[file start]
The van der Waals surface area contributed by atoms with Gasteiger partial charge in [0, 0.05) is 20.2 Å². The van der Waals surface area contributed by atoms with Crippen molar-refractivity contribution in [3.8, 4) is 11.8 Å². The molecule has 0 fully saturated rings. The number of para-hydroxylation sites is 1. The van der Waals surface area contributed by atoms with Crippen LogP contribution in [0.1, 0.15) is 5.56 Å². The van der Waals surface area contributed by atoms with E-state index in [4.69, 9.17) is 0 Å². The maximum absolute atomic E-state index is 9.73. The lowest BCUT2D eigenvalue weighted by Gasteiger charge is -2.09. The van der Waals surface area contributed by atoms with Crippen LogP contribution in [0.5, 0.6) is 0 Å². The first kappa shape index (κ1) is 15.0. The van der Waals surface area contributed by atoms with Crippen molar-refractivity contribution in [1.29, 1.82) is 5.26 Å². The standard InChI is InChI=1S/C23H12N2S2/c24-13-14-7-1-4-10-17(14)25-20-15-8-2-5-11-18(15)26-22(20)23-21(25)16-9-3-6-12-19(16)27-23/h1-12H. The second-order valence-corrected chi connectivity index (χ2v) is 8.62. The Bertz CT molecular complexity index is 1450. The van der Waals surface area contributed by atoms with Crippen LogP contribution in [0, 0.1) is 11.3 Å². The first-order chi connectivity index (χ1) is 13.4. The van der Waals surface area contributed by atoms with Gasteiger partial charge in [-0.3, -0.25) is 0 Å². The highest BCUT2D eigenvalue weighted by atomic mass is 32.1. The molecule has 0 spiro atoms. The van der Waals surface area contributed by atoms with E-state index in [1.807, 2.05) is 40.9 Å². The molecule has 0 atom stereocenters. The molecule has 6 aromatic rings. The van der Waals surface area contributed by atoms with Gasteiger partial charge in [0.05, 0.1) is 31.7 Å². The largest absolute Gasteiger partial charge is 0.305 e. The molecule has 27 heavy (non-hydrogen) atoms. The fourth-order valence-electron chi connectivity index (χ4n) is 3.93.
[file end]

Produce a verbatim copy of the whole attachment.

The van der Waals surface area contributed by atoms with Gasteiger partial charge in [0, 0.05) is 20.2 Å². The van der Waals surface area contributed by atoms with Crippen molar-refractivity contribution in [3.8, 4) is 11.8 Å². The molecule has 0 fully saturated rings. The number of para-hydroxylation sites is 1. The van der Waals surface area contributed by atoms with Crippen LogP contribution in [0.1, 0.15) is 5.56 Å². The van der Waals surface area contributed by atoms with E-state index in [4.69, 9.17) is 0 Å². The maximum absolute atomic E-state index is 9.73. The lowest BCUT2D eigenvalue weighted by Gasteiger charge is -2.09. The van der Waals surface area contributed by atoms with Crippen LogP contribution in [0.5, 0.6) is 0 Å². The first kappa shape index (κ1) is 15.0. The van der Waals surface area contributed by atoms with Crippen molar-refractivity contribution in [1.29, 1.82) is 5.26 Å². The standard InChI is InChI=1S/C23H12N2S2/c24-13-14-7-1-4-10-17(14)25-20-15-8-2-5-11-18(15)26-22(20)23-21(25)16-9-3-6-12-19(16)27-23/h1-12H. The second-order valence-corrected chi connectivity index (χ2v) is 8.62. The Bertz CT molecular complexity index is 1450. The van der Waals surface area contributed by atoms with Crippen LogP contribution in [0, 0.1) is 11.3 Å². The first-order chi connectivity index (χ1) is 13.4. The van der Waals surface area contributed by atoms with Gasteiger partial charge in [-0.3, -0.25) is 0 Å². The highest BCUT2D eigenvalue weighted by atomic mass is 32.1. The molecule has 0 spiro atoms. The van der Waals surface area contributed by atoms with E-state index in [1.807, 2.05) is 40.9 Å². The molecule has 0 atom stereocenters. The molecule has 6 aromatic rings. The van der Waals surface area contributed by atoms with Gasteiger partial charge in [0.05, 0.1) is 31.7 Å². The largest absolute Gasteiger partial charge is 0.305 e. The molecule has 27 heavy (non-hydrogen) atoms. The fourth-order valence-electron chi connectivity index (χ4n) is 3.93.